Your tax dollars at work

Yesterday morning Chicago Women in Philanthropy and the Chicago Foundation for Women sponsored a breakfast for nonprofit executives with Alderman Danny Solis, president pro tem of the Chicago City Council, ostensibly to discuss opportunities for nonprofits to secure city support for their activities.  On that score, the meeting was a disappointment: Ald. Solis mentioned a program under which businesses in a Tax Increment Financing district can secure up to 25% of their build-out costs from the city–but when asked about the applicability of this to nonprofits, who don’t pay property taxes, the most he would say is that nonprofits "could apply" for such subsidies if they’re included in a TIF. 

Similarly, when asked his philosophy for dispensing the $1.2 million each year given each Alderman to underwrite infrastructure improvement in his/her ward–a program known as the "Aldermanic Menu"–Solis unhelpfully replied that he considers "need" as well as trying to balance different "communities" within the ward, by which he means organized blocs of ethnic voters.   A similar program in New York offers members of the City Council the opportunity to benefit their favorite charities; and, though it’s far from clear that this is an appropriate way of allocating public money, from the standpoint of charities it beats the hell out of an equally random allocation designed to placate rowdy political opponents with street lights and school renovation.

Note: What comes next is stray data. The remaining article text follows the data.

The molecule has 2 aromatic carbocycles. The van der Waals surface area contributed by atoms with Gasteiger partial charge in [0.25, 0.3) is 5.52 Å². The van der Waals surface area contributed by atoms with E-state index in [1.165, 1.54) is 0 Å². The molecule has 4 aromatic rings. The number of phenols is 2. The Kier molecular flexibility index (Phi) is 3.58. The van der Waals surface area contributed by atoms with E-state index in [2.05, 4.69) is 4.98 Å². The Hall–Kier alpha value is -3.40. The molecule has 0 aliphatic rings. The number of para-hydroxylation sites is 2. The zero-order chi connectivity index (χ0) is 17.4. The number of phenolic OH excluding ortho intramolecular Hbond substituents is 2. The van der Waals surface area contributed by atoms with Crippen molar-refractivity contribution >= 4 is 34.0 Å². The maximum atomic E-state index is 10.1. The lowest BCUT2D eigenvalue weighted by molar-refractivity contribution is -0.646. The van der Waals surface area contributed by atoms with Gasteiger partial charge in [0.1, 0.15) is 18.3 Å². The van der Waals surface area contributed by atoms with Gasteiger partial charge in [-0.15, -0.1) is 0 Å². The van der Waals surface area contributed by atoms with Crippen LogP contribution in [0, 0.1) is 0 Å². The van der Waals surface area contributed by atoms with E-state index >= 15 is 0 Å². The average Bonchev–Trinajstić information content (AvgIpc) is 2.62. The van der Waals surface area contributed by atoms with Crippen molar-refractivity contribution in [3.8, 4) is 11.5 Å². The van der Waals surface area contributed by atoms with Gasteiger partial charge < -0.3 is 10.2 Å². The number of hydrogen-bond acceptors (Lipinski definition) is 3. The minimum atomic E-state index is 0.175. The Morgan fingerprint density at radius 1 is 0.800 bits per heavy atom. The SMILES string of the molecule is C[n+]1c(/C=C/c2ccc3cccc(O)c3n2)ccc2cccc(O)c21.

Of course, as is ever the case in Chicago, it’s not clear to what extent Solis was describing the actual situation and to what extent he was merely parroting the civics-class version of what goes on.  The only useful piece of information vouchsafed that morning was that voters can ask the Alderman for a copy of last year’s Aldermanic menu allocations which, like tea-leaves, can be perused for what they predict about future largesse.  Ah, transparency!

But note: they can ask.  As Ald. Solis said in opening the floor to the audience, "You should feel free to ask anything you like.  It’s up to me whether I answer."  Ah, democracy!

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2 Responses to “Your tax dollars at work”

  1. Pink Says:

    This “free sharing” of irnfmoation seems too good to be true. Like communism.

    • Nonprofiteer Says:

      Yeah, well, people were far too quick to proclaim the death of the analysis and social justice ideals embodied in Communism. Anyway, I share information for free because I want to have an impact on the way the nonprofit sector, and society, work–that’s compensation enough for me.

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